Game is synonymous with good social skills

Here’s an example of a new, non-obvious and immediately applicable piece of game that I recently learned and integrated into my personality: The key to having good, mutually enjoyable conversations with people is to structure your words in such a way as to give your partner multiple hooks to grab onto when you speak, rather than launch into a monologue about whatever you feel like talking about.

This sounds basic and I bet some of you are rolling your eyes and saying, Duh! Of course! But you’ll be surprised how common of a social miscue this is, when you start to look for it. I consider myself a socially adept person, but I never fully realized this basic idea until it was spelled out for me in Roosh’s Day Bang. Roosh describes these hooks (“bait”) mainly in the context of encouraging recently approached women to personally invest in conversations, but the idea is also applicable more broadly. Try keeping this idea at the forefront of your mind while having conversations with co-workers and other random people, and you’ll see an immediate improvement in the flow of your exchanges.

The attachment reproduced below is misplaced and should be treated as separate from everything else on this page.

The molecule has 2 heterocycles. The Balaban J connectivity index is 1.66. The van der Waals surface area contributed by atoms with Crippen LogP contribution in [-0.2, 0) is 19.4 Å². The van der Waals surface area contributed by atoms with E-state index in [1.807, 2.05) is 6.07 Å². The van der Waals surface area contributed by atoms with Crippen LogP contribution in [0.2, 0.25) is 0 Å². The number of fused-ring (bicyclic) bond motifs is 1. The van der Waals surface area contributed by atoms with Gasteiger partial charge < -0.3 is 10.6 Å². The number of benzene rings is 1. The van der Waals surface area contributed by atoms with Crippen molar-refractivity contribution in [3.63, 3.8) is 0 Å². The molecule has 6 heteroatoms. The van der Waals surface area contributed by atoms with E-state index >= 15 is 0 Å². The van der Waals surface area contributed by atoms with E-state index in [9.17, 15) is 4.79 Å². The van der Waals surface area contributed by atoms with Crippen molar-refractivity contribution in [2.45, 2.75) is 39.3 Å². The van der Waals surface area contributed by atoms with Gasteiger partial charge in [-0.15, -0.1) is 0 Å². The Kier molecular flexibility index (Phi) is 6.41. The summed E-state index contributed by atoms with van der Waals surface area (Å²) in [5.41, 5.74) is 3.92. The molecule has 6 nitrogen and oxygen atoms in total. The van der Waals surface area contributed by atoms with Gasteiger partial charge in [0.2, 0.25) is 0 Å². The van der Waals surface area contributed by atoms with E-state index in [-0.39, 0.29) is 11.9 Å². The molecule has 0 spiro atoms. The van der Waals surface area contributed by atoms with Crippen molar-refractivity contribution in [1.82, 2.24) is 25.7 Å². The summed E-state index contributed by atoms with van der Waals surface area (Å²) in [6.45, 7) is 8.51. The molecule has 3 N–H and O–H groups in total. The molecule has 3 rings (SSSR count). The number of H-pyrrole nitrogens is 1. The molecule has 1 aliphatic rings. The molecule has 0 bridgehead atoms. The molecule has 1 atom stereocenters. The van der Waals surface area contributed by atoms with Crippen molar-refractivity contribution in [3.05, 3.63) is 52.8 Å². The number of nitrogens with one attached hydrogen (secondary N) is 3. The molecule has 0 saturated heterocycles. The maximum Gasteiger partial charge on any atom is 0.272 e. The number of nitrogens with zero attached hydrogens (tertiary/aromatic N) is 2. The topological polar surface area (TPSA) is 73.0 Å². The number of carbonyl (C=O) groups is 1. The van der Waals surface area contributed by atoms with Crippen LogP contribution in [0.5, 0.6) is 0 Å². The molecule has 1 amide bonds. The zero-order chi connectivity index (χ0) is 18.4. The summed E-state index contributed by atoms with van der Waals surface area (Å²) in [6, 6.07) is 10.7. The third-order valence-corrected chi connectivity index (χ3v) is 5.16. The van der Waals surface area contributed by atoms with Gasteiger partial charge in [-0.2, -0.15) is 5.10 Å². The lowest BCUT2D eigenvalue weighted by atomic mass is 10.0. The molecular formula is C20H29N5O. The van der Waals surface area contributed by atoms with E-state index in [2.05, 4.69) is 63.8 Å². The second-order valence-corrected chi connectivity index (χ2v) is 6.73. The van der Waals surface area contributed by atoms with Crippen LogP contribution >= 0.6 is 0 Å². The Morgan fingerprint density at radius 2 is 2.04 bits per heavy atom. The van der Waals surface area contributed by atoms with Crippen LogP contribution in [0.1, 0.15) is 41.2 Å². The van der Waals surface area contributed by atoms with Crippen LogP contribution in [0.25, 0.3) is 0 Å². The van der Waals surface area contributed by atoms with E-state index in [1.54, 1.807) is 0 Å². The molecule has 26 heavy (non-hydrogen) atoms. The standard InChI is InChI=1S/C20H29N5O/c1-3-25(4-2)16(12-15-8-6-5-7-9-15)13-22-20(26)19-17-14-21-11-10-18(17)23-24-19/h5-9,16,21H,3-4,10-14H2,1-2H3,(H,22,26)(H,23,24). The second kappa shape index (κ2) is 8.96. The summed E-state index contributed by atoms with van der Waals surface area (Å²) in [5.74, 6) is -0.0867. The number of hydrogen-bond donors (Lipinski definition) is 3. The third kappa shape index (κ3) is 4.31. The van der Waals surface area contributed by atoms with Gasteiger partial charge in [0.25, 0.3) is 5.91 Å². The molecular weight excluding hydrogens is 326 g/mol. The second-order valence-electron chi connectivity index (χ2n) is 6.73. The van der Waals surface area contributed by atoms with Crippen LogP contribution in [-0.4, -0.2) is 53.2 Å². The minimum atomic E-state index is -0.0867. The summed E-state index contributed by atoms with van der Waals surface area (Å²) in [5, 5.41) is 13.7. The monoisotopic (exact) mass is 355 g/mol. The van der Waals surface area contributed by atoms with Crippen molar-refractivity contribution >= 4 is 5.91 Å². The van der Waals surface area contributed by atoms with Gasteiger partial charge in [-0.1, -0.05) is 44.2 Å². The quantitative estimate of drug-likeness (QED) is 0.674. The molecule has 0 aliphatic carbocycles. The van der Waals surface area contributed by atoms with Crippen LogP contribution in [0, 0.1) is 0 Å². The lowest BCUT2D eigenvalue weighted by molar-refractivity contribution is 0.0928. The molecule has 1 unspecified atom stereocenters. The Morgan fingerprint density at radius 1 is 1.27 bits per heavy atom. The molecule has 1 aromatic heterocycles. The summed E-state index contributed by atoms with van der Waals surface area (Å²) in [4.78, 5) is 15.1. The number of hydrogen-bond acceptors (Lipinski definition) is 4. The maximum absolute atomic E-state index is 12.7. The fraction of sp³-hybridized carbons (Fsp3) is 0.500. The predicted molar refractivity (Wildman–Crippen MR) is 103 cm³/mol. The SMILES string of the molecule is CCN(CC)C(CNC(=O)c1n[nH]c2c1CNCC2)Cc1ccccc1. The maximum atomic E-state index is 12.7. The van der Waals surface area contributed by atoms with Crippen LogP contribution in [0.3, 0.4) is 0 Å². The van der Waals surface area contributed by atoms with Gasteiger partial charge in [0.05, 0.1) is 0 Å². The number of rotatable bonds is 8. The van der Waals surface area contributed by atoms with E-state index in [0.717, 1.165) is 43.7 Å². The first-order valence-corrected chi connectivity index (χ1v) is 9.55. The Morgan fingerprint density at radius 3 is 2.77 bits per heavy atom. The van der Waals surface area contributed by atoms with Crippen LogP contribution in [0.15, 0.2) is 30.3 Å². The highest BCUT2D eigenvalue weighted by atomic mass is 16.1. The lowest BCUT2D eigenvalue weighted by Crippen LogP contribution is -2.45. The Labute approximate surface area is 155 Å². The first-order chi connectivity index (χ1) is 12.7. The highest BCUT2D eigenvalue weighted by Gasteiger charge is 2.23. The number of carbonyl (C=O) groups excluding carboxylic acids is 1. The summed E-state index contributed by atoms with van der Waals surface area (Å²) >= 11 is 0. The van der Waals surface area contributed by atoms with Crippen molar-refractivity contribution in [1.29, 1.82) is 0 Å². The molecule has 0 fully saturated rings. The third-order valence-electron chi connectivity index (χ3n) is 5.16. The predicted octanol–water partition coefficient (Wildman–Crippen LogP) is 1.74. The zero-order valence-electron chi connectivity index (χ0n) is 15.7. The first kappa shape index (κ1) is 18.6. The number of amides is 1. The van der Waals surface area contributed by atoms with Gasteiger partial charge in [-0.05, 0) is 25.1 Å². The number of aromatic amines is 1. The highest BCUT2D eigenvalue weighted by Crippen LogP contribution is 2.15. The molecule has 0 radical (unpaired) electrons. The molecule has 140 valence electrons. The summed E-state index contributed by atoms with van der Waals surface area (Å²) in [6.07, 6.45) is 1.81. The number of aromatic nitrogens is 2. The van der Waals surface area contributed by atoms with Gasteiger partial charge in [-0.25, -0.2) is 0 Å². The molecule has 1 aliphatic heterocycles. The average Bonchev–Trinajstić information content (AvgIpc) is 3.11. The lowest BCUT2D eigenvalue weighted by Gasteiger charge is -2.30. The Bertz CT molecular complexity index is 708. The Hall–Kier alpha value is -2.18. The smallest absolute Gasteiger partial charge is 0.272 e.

Men have no choice but to learn game

Some men, most of whom a generation or two beyond me in years, have decided that their experiences with women have historically been more negative than positive, and so would like to end their dealings with the fairer sex for good. You can find a community of such men at Men Going Their Own Way forums, and while some MGTOW’ers understand and appreciate the effectiveness of game, many consider the use of game to be demeaning and weak.

One response to this is that being fake is not a bad thing, as outlined above.

But  even if the anti-gamers are right, and seducing really is a weak and low desire for a man to indulge in: So what? The urge to sleep with hot women is one of our basic desires, and we will never be rid of it (especially not in our mid-20s) no matter how hard we try. And I have no desire to try.

Do I implicitly confess to lacking power in my relationships with women, by assuming the mindset of an animal in a Lek while in their presence? Perhaps. But I just don’t care. I want hot women. My desire gives them power. No amount of mental gymnastics will ever release me from that desire. So rather than lie to myself, I attempt to reclaim that power by making myself more desirable. For the gender warriors out in the audience, take note: Game is the great equalizer in the male-female power struggle. Learning how to be attractive gives you strength, while making women and blue-pill taking men weak. Giving up on being attractive might be the smart path for an older man who doesn’t have the energy and testosterone to pursue women anymore, but it’s a cowards way out for anyone else.